1. The petitioner in these revision petitions is the defendant in O.S.No.160 of 2019 on the files of the court below. The plaintiff filed the above suit praying for a decree of permanent prohibitory injunction restraining the defendant and others under him from trespassing into the plaint schedule property and forcibly setting up residence therein and making any threat or challenge to the plaintiff. Along with the suit, the plaintiff filed I.A.No.868 of 2019 praying for an interim prohibitory injunction inter alia restraining the defendant from trespassing into the plaint schedule property and interfering with the peaceful enjoyment of the property by the plaintiff. After the appearance of the defendant, the defendant filed I.A.No.1501 of 2019 praying for an order of interim prohibitory injunction, restraining the plaintiff and his men from interfering with the peaceful living of the defendant and his family in the plaint schedule property and from evicting the defendant from the plaint schedule property forcibly without recourse to due process of law.2. The learned Munsiff as per common order dated 10.04.2019, dismissed I.A.No.866 of 2019 and partially allowed I.A.No.1501 of 2019, against which the plaintiff filed appeals. As per common judgment dated 18.11.2019 in CMA Nos. 3/2019 and 4/2019, the Appellate Court allowed the appeals setting aside the order passed by the Munsiffs court. Aggrieved by the said common judgment, these revision petitions have been filed by the defendant.3. Heard both sides.4. It is not disputed that the plaintiff is the younger brother of the defendant. The plaintiff is a priest, working in Italy. He used to come to India regularly. While so, the plaintiff and the defendant together purchased the plaint schedule property in the year 2008 as per Ext.A1 sale deed. Thereafter, as per Ext.A2 release deed, the defendant released his right over the above said property in favour of the plaintiff for a total consideration of Rupees Eight lakh.5. The contention of the plaintiff is that after the execution of Ext.A2 release deed on 12.09.2014 also, one of the keys of the house was entrusted with the defendant, as a care taker of the said building, being the brother of the plaintiff. Thereafter, on 23.01.2019, the plaintiff was informed from the diocese that a complaint was filed against the plaintiff by the defendant claiming right over the plaint schedule property. It is contended by the plaintiff that even though the defendant had tried to trespass into the plaint schedule property in January, 2019, the attempt of the defendant could not be succeeded due to the timely intervention by the plaintiff and others.6. It is not disputed that at the time of purchasing, there was no building in the property. The plaint schedule property, having an extent of 3.80 ares was purchased in the name of the plaintiff and the defendant for a total consideration of Rupees Four Lakh. The plaintiff would contend that the said amount was paid by the plaintiff and it was only for the purpose of doing necessary things in the property in the absence of the plaintiff that the property was purchased in the joint name of the plaintiff and the defendant. Thereafter, the building was constructed by the plaintiff in the said property. The defendant was entrusted with one of the keys of the building, as a care taker, to do necessary things in the absence of the plaintiff.7. The defendant, on the other hand, would contend that the defendant has been residing in the building in the plaint schedule property ever since its construction in the year 2013 and hence the defendant cannot be evicted from the said building without the authority of law. It has been further contended by the defendant that Ext.A2 document was a sham document, as the said document was executed only for the purpose of availing loan from the bank and that the parties never intended to act upon the said document. Since it was contended by the defendant that the defendant did not receive any amount as stated in Ext.A2, the learned Counsel for the plaintiff produced the passbook of the bank of the plaintiff showing the payment made by the plaintiff to the defendant, for the perusal of this Court. Thereafter, the learned Counsel for the defendant consulted with his client and submitted that the defendant received the amount.8. Since the question to be considered is the question of granting interim order of injunction, the paramount consideration must be the possession of the parties over the plaint schedule property.9. As per Ext.A1, the plaintiff and the defendant were the joint owners of the plaint schedule property, having an extent of 3.80 ares, excluding the building therein. Thereafter, the building was constructed in the said property. The construction was over in the year 2013. It is borne out from Ext.A1 that the plaintiff became the absolute owner in possession of the plaint schedule property having an extent of 3.80 ares and the building therein after the execution of the release deed by the defendant. The plaintiff also produced Ext.A3 Memo issued from the Municipality, Ext.A4 tax receipt and Ext.A5 receipt issued from the Municipality, showing that the plaintiff is in possession of the plaint schedule property.10. In order to prove the possession of the plaint schedule property, the defendant produced Exts.B1 to B3 bills issued from the Kerala Water Authority, Ext.B4 receipts issued from KSEB and Ext. B5 receipts issued from the cable TV. It is admitted by the plaintiff that the defendant and other members of his family used to come and stay in the plaint schedule property till 23.01.2019 along with the plaintiff, whenever the plaintiff was in India. The plaintiff used to reside in the building whenever he came to Alappuzha, is the contention of the plaintiff. Thus the plaintiff came to the plaint schedule building on 23.01.2019 for a short stay on his arrival from Italy. At that time, the plaintiff was summoned by the Bishop of Alappuzha to enquire about a complaint made by the defendant against the plaintiff. The complaint was to the effect that the plaintiff prevented the defendant from residing in the plaint schedule building. On enquiry, the defendant stated that he would continue to reside in the building. The defendant and his wife prevented others from entering into the house proclaiming their intention to keep the house in their exclusive possession. However, due to the timely intervention by the plaintiff and others, his attempt could not be succeeded. At present, the plaintiff is in exclusive possession of the plaint schedule building, contended by the plaintiff.11. The first question to be considered is as to whether the defendant is having possession over the building in the plaint schedule property or not. Exts.B1 to B5, would not, in any way, show that the defendant was in possession of the plaint schedule building at any time after January, 2019. This Court asked the learned Counsel for the defendant as to whether the defendant was having any electricity bill or water bill pertaining to the year 2019, the learned Counsel answered in negative. The defendant also did not produce any document like Aadhar Card, Voters ID card etc to show the prima facie possession of the defendant over the plaint schedule building.12. The learned Counsel for the defendant has argued that since there is a finding in the report submitted by the Advocate Commissioner that the defendant is residing in the plaint schedule building with his family, this Court has to hold that the defendant is in possession of the plaint schedule building. It is true that the Commissioner had reported that the defendant was in possession of the plaint schedule building at the time of his visit to the property. The Commissioner also noted computer code, revolving chair and dresses in the upstair portion of the building. The plaintiff's dresses, compute code, revolving chair etc were also found in the building by the Commissioner. Now the question to be considered is as to whether the report of the Commissioner that one party is in possession of the property can be accepted by the Court.13. Rule 9 of Order 26 CPC provides for local investigation by the Commission, which is extracted hereunder:-“Commissions to make local investigations - In any suit in which the Court deems a local investigation to be requisite or proper for the purpose of elucidating any matter in dispute, or of ascertaining the market-value of any property, or the amount of any mesne profits or damages or annual net profits, the Court may issue a commission to such person as it thinks fit directing him to make such investigation and to report thereon to the Court”.14. The opening line of Order 26 Rule 9 of CPC would show that it is the Court, which deems fit for the purpose of elucidating any matter in dispute, may issue a Commission directing the Commission to make local investigation. It is clear from Order 26 Rule 9 CPC that the Commission can be appointed when the Court thinks it necessary for conducting any local investigation. The very wording is local investigation and the purpose of local investigation is to elucidate any matter in dispute, which itself indicates permissibly of collection of evidence, in respect of matters which cannot be effectively proved, like measurement, demarcation, identity of the property, the physical features etc., by oral evidence.15. In a suit for permanent prohibitory injunction, the burden is entirely on the plaintiff to bring convincing evidence to show his possession over the plaint schedule property and for so doing, it is not permissible for the plaintiff to invoke Order 26 Rule 9 CPC, which is intended for a different purpose. In a matter relating to the investigation into the disputed question of fact of possession, the power of appointment of Commissioner for local investigation cannot be exercised by the Court to assist the party to collect evidence, where the party can collect evidence by itself. If a party claims that, that party is in possession of the disputed property and if the other party denies the same by filing the written statement, the disputed fact can be adjudicated by the Court after framing of issues and recording the evidence of the parties. So many articles may be found in the building at the time of local inspection by the Commissioner. Even clothes and other articles may be found in the building. The Commissioner has to just make an inventory of the items found in the building. The Commissioner cannot report about the ownership of the articles found in the premises, as the said aspect is a matter for evidence. If at all the Commissioner makes any such report, the Court shall not accept the report, even for primary satisfaction without any other convincing material. If the Advocate Commission is deputed for the purpose of ascertaining the possession of the party over the property, the said aspect can be done only after gathering information from the people in the locality, which amounts to fishing out the evidence or gathering of evidence and hence the same is only hearsay information. The party can even otherwise examine the persons, with whom the Commissioner makes enquiry, before the Court to prove the possession of the person over the property in question. The fishing out of information is to make a local enquiry collecting hearsay materials from the persons gathered there or the like, which is different from collection of materials which he finds at the scene. That apart, if that task is left to be decided by the Advocate Commissioner, any fraudulent litigant can create evidence and with the assistance of the Commissioner, he will be able to prove that he is in possession of the property, which is not the purpose for which Order 26 was enacted. Therefore, it is always advisable not to appoint an Advocate Commissioner, as in the present case, to find out the possession of the property, which has to be decided only from oral and documentary evidence to be adduced by the parties. The High Court of Madras in Mr. D.Kuttiyappan v. Meenakshiammal Polytechnic Unit [(2005)4 MLJ 592] held that the Advocate Commissioner cannot be appointed to note down the factum of possession or the enjoyment. I respectfully agree with the view of the High Court of Madras in D.Kuttiyappan (Supra). Thus, it is settled law that the power of appointment of Commissioner for local investigation cannot be exercised by the Court to enable any party to collect evidence through the Commissioner to prove the factum of possession or enjoyment. This being the situation, the argument of the learned Counsel for the defendant that the report of the Commissioner would show the possession of the defendant in the plaint schedule property cannot be accepted even for the prima facie satisfaction of the Court.16. The Three - Judge Bench of the Apex Court in Rame Gowda (Dead) By LRS. v. M.Varadappa Naidu (Dead) By LRS. and Another [(2004) 1 SCC 769] held in para 8 thus: -“It is thus clear that so far as the Indian law is concerned, the person in peaceful possession is entitled to retain his possession and in order to protect such possession he may even use reasonable force to keep out a trespasser. A rightful owner who has been wrongfully dispossessed of land may retake possession if he can do so peacefully and without the use of unreasonable force. If the trespasser is in settled possession of the property belonging to the rightful owner, the rightful owner shall have to take recourse to law; he cannot take the law in his own hands, and evict the trespasser or interfere with his possession. The law will come to the aid of a person in peaceful and settled possession by injecting even a rightful owner from using force or taking law in his own hands, and also by restoring him in possession even from the rightful owner (of course subject to the law of limitation), if the latter has dispossessed the prior possessor by use of force. In the absence of proof of better title, possession or prior peaceful settled possession is itself evidence of title. Law presumes the possession to go with the title unless rebutted. The owner of any property may prevent even by using reasonable force a trespasser from an attempted trespass, when it is in the process of being committed, or is of a flimsy character, or recurring , intermittent, stray or casual in nature, or has just been committed, while the rightful owner did not have enough time to have recourse to law. In the last of the cases, the possession of the trespasser, just entered into would not be called as one acquiesced to by the true owner”.17. Truth is the foundation of justice. It must be the endeavour of all the judicial officers and judges to ascertain truth in every matter and no stone should be left unturned in achieving this object. The Court must give greater emphasis on the veracity of pleadings and documents in order to ascertain the truth rather than merely relying on the report of the Commissioner.18. The possession is important when there is no title document or other relevant record before the court. However, once the document of title comes before the court, it is the title which has to be looked at first and due weightage be given to it. The possession cannot be considered in vaccum.19. There is a presumption that possession of a person, other than the real owner, if at all it is to be called possession, is permissive on behalf of the titleholder. Further, the possession of the past is one thing and the right to remain or continue in future is another thing. It is the latter which is usually more in controversy than the former, and it is the latter which has been much abused and misused before the Court. 20. The person averring a right to continue in possession shall, as far as possible, give a specific pleading along with the documents to support his claim and details of subsequent conduct which establish his possession.21. The Three - Judge Bench of the Apex Court in Maria Margarida Sequeira Fernandes and Others v. Erasmo Jack De Sequeira [(2012) 5 SCC 370] held in paragraph 70 thus:-''It would be imperative that one who claims possession must give all such details as enumerated hereunder. They are only illustrative and not exhaustive:a) who is or are the owner or owners of the property;b) title of the property;c) who is in possession of the title documents;d) identity of the claimant or claimants to possession;e) the date of entry into possession;f) how he came into possession whether he purchased the property or inherited or got the same in gift or by any other method;g) in case he purchased the property, what is the consideration; if he has taken it on rent, how much is the rent, licence fee or lease amount;h) if taken on rent, licence fee or lease-then insist on rent deed, licence deed or lease deed;i) who are the persons in possession/ occupation or otherwise living with him, in what capacity; as family members, friends or servants, etc.;j) subsequent conduct i.e any event which might have extinguished his entitlement to possession or caused shift therein; andk) basis of his claim that not to deliver possession but continue in possession.”22. While dealing with the civil suit, at the threshold, the court must carefully and critically examine the pleadings and documents. All those documents would be relevant which come into existence after the transfer of title or possession claimed. The Court will examine the pleadings for specificity as also the supporting materials for sufficiency and then pass appropriate orders.23. The Apex Court, further held in Maria Margarida Sequeira Fernandes (supra) thus:-“In pleadings, whenever a person claims right to continue in possession of another property, it becomes necessary for him to plead with specificity about who was the owner, on what date did he enter into possession, in what capacity and in what manner did he conduct his relationship with the owner over the year till the date of suit. He must also give details on what basis he is claiming a right to continue in possession. Until the pleadings raise a sufficient case, they will not constitute sufficient claim of defence”.24. It is a settled principle of law that no one can take the law in his own hand. Even a trespasser in settled possession cannot be dispossessed without recourse to law. The Apex Court in Maria Margarida Sequeira Fernandes (supra) observed in paragraph 79 thus:-“Due process of law means that nobody ought to be condemned unheard. The due process of law means a person in settled possession will not be dispossessed except by due process of law. Due process means an opportunity to the defendant to file pleadings including written statement and documents before the court of law. It does not mean the whole trial. Due process of law is satisfied the moment rights of the parties are adjudicated upon by a competent court.”25. The Apex Court in Ramrameshwari Devi v. Nirmala Devi [(2011) 8 SCC 249] observed that unless wrong-doers are denied profit from frivolous litigation, it would be difficult to prevent it. In order to curb uncalled for and frivolous litigation, the courts have to ensure that there is no incentive or motive for uncalled for litigation.26. Grant or refusal of an injunction in a civil suit is the most important stage in the civil trial. Due care, caution, diligence and attention must be bestowed by the judicial officers and judges while granting or refusing injunction. In most cases, the fate of the case is decided by grant or refusal of an injunction. Experience has shown that once an injunction is granted, getting it vacated would become a nightmare for the defendant. In order to grant or refuse injunction, the judicial officer or the judge must carefully examine the entire pleadings and documents with utmost care and seriousness. The safe and better course is to give a short notice on the injunction application and pass an appropriate order after hearing both sides. In case of grave urgency, if it becomes imperative to grant an ex-parte ad interim injunction, it should be granted for a specified period, such as, for two weeks. In those cases, the plaintiff will have no inherent interest in delaying disposal of injunction application after obtaining an ex-parte ad interim injunction. It appears that in a large number of cases, honest litigants suffer and dishonest litigants get undue benefit by grant or refusal of an injunction because the courts do not critically examine pleadings and documents on record.27. In this case, it appears that the plaintiff is the owner of the plaint schedule property as is seen from Ext.A1 sale deed and Ext.A2 release deed. Exts.A3 to A5 would also indicate that the plaintiff is having possession over the said property. Thus the plaintiff has prima facie proved his title and possession over the property. Exts.B1 to B5 produced by the defendant are not at all sufficient to show that the defendant was ever in possessio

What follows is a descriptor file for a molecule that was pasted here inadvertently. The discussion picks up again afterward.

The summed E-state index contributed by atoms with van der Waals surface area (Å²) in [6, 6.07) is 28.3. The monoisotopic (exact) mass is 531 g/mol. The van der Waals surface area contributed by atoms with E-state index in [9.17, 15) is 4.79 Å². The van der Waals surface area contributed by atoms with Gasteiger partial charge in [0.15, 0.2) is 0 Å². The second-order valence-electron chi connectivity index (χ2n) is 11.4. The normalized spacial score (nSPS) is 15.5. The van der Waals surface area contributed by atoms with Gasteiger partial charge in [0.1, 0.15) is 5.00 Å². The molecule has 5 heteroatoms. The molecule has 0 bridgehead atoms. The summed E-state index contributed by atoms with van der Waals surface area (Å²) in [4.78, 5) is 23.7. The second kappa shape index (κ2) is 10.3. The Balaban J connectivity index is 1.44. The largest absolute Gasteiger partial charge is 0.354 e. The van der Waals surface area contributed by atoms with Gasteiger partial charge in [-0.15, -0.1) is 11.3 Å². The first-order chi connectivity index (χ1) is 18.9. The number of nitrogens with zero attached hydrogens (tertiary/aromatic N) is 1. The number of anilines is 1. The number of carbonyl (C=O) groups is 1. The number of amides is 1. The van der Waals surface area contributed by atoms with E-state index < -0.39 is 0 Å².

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n of the plaint schedule property after January, 2019. This Court had already found that the report of the Commissioner alone cannot be acted upon, to indicate the possession of a person over the plaint schedule property. It is not discernible as to why the defendant could not produce any document to prove his possession over the plaint schedule building after January, 2019. Even though the defendant contended that Ext.A2 release deed was executed by the defendant to enable the plaintiff to obtain a loan, it is not disputed that no loan has been so far availed by the plaintiff, mortgaging the plaint schedule property. There is absolutely no material before the Court to show the possession of the defendant over the plaint schedule property after January, 2019. The document produced by the defendant would not show that the defendant was ever in possession of the plaint schedule property after January, 2019. The address of the defendant in the plaint, in these revision petitions and also in the vakalath filed before this Court and the court below would indicate that the defendant is residing in House No.51/271. However, the building in the plaint schedule property is having the No.1/271. The above fact would also lead to the prima facie inference that the defendant is not residing in the plaint schedule building as contended by the defendant. From the materials on record and the pleadings available, the contention of the plaintiff appears to be correct. It is true that the plaintiff is working in Italy as a priest. However, he used to come to the plaint schedule property frequently. Merely because the plaintiff is working as a priest in Italy, it cannot be said that the plaintiff is not having possession over the building. Therefore, the observation in this regard by the Munsiffs Court cannot be correct.The above discussion would lead to the prima facie inference that the plaintiff is the owner in possession of the plaint schedule property and the defendant had no possession over the plaint schedule property as on the date of the suit and in the said circumstances, the common judgment passed by the appellate court, dismissing the prayer of the defendant and allowing the prayer of the plaintiff in part, does not want any interference by this Court.In the result, these Revision Petitions stand dismissed.